Gentleman’s Band Contest

I’ve just not had the time in recent months to roll up my sleeves and dive deep into a contest.  But I do enjoy operating in them.  

So, I’ve decided it’s fine to sit at the desk and only work a couple of hours…rack up a few QSOs…and submit the log.   (Also gives me a chance to blow the dust of my gear, which isn’t getting much use these days.)

A few days ago, I stumbled across the ARRL 160 Meter Contest (CW).   Sounded like a lot of fun…and I haven’t been on 160m in a year.   Crossed my fingers and the 160 OCF dipole loaded right up.  (I did discover it’s not very broad-banded, though.  I may have to rework the antenna before the snow flies.)

I’m not sure why, but 160 is referred to as the “Gentlemen’s Band”.  Perhaps because it’s not quite so crowded and hams are not piled on top of each other.   Of course, during a contest, it more closely resembles the other bands…but I thoroughly enjoyed the 160 meter contest.   I operated just over a couple of hours, although I forgot to “STOP TRACKING OPERATING TIME” on my software a couple of times.   

I had forgotten how 1.8MHz quiets down in the evening and really starts to have a “nice” sound to it.   I worked a bit Saturday evening and also Sunday morning.  Not too long after the sun came up Sunday, the signals on the band disappeared…and noise returned.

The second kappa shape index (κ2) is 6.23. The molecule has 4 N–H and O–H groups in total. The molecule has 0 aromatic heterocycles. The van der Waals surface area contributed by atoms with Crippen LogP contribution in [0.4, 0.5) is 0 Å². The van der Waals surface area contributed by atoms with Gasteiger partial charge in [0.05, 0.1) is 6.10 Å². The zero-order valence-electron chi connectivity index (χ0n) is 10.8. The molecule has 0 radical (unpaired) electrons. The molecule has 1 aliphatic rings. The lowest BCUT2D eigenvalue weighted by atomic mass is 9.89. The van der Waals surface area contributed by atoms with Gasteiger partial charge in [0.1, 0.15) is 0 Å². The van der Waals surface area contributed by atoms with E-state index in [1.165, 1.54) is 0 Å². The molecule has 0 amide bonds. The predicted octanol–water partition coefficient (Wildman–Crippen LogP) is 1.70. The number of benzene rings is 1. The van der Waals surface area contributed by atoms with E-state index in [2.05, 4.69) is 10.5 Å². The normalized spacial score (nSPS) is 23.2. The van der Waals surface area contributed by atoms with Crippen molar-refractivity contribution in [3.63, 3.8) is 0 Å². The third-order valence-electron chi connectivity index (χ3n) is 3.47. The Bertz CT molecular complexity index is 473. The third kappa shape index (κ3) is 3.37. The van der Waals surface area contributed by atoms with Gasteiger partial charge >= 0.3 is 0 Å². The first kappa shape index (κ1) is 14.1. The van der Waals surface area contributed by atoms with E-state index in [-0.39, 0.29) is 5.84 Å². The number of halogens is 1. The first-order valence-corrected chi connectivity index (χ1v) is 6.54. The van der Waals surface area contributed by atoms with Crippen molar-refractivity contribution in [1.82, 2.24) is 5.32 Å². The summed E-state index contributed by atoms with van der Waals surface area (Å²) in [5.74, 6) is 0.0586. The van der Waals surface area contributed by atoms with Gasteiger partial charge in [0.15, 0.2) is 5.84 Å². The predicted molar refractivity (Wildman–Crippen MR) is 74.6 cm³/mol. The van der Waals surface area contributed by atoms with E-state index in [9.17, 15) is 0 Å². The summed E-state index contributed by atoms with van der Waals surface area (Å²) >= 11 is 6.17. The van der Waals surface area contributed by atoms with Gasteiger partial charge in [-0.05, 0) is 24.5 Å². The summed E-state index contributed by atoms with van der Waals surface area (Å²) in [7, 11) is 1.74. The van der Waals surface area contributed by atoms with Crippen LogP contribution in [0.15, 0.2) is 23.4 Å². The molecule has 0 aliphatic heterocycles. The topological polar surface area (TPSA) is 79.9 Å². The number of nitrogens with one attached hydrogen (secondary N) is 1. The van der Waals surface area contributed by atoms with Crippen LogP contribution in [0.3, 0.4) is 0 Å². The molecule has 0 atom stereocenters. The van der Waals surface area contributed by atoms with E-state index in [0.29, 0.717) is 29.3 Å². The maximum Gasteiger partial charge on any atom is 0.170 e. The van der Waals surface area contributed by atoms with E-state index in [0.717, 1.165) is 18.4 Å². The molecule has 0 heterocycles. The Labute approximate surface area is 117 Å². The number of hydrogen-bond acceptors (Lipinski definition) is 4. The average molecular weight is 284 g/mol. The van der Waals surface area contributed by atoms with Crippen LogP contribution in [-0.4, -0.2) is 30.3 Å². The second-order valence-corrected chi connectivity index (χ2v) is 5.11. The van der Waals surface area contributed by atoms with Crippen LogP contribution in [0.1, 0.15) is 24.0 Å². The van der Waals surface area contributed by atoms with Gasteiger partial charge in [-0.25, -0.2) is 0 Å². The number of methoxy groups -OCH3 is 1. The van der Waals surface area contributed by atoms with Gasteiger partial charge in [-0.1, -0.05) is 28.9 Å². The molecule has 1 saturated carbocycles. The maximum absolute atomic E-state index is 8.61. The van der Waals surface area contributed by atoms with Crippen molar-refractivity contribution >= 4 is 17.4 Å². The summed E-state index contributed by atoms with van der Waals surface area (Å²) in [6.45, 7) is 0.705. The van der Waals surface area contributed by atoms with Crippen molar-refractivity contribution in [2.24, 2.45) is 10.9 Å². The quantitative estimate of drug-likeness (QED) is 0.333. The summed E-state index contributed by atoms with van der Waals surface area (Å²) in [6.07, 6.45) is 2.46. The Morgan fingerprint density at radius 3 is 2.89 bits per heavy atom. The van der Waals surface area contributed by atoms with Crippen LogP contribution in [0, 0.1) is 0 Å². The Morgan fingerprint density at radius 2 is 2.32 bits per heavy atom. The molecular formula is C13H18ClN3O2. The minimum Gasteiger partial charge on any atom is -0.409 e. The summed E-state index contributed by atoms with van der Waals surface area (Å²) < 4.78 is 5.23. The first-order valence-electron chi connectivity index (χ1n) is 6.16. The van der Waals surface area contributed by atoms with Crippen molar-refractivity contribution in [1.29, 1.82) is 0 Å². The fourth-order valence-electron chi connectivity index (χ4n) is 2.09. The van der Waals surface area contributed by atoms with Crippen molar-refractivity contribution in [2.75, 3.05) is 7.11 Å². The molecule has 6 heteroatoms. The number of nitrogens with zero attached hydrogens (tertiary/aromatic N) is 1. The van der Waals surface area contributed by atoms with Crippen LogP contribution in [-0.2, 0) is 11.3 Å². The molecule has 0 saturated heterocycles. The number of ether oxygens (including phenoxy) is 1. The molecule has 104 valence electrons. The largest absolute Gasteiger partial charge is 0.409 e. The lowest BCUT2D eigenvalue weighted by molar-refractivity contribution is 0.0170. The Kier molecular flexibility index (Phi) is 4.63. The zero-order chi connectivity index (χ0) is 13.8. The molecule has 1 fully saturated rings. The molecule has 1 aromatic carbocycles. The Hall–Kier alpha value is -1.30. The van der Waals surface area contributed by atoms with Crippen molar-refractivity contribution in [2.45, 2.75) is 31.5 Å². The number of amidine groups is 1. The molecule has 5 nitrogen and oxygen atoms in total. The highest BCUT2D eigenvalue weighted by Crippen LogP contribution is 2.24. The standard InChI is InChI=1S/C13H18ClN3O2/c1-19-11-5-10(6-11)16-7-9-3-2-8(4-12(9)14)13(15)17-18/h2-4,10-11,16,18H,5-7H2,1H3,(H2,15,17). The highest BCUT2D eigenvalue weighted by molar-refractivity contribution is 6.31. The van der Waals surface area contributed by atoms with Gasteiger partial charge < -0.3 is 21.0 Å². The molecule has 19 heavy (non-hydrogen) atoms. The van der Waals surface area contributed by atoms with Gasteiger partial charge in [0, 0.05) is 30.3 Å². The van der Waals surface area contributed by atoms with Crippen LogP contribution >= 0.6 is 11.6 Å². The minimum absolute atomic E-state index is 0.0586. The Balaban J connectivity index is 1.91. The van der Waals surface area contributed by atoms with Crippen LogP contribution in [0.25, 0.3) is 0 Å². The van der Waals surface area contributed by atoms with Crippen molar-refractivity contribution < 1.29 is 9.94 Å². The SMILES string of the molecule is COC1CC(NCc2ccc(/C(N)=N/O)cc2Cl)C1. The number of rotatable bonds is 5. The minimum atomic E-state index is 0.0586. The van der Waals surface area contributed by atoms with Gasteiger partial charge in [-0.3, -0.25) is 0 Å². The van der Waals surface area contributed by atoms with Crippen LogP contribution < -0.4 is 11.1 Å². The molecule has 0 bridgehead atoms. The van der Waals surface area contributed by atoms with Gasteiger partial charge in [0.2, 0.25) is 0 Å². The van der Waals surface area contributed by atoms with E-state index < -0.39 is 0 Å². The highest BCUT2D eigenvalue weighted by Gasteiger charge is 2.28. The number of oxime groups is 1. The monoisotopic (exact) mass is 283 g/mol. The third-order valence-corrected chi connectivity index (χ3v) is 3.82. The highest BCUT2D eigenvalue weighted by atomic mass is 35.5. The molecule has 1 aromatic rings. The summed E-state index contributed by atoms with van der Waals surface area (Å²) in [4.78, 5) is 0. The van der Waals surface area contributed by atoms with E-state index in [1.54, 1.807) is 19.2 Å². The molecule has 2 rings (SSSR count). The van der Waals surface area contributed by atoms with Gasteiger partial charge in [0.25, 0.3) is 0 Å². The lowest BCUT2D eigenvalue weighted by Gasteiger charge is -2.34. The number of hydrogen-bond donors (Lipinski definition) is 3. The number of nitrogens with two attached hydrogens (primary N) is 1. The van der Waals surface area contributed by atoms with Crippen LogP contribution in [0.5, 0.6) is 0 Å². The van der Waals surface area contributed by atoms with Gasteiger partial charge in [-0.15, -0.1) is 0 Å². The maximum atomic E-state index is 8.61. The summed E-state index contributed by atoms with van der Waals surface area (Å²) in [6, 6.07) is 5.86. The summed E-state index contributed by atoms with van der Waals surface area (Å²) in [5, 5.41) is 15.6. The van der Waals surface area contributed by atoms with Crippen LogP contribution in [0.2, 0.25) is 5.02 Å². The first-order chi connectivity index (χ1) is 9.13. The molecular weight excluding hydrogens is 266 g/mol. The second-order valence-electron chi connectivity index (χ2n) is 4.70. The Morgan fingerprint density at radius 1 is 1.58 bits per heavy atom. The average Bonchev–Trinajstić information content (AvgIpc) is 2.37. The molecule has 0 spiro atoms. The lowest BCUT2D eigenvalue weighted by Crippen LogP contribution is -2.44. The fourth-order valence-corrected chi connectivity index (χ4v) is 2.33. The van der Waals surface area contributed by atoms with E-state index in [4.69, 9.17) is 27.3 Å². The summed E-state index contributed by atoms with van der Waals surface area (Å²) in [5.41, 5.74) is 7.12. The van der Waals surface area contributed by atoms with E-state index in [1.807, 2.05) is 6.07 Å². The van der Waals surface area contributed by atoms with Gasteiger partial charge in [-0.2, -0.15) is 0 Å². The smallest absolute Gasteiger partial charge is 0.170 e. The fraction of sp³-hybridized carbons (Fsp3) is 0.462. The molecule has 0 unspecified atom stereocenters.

I operated in the low-power, unassisted category and wound up making just under 100 QSOs.   Most of my contacts were between the Rockies and the Appalachians, although I worked Mexico and Canada, as well as a QSO here and there with both coasts.  I’ve not made very many 160 meter contacts, so a lot of these will count toward future wallpaper.

For logging, I used N3FJP’s contest software designed for this event and it worked terrific!   I suppose because I wasn’t so worried about points….just having fun…I took a few minutes here and there to explore the features and learned a bit about the author’s program:  how to make the keyer send the other station’s callsign after I type it into the logging field, how to prompt the software to auto-log the entry and a few other features. Scott Davis (N3FJP) has a number of software logs in his catalogue and I’m guessing most of them incorporate these features.

As a fan of digital communications, I’m hoping to be able to operate in the ARRL RTTY RoundUp in early January.

See you on the air!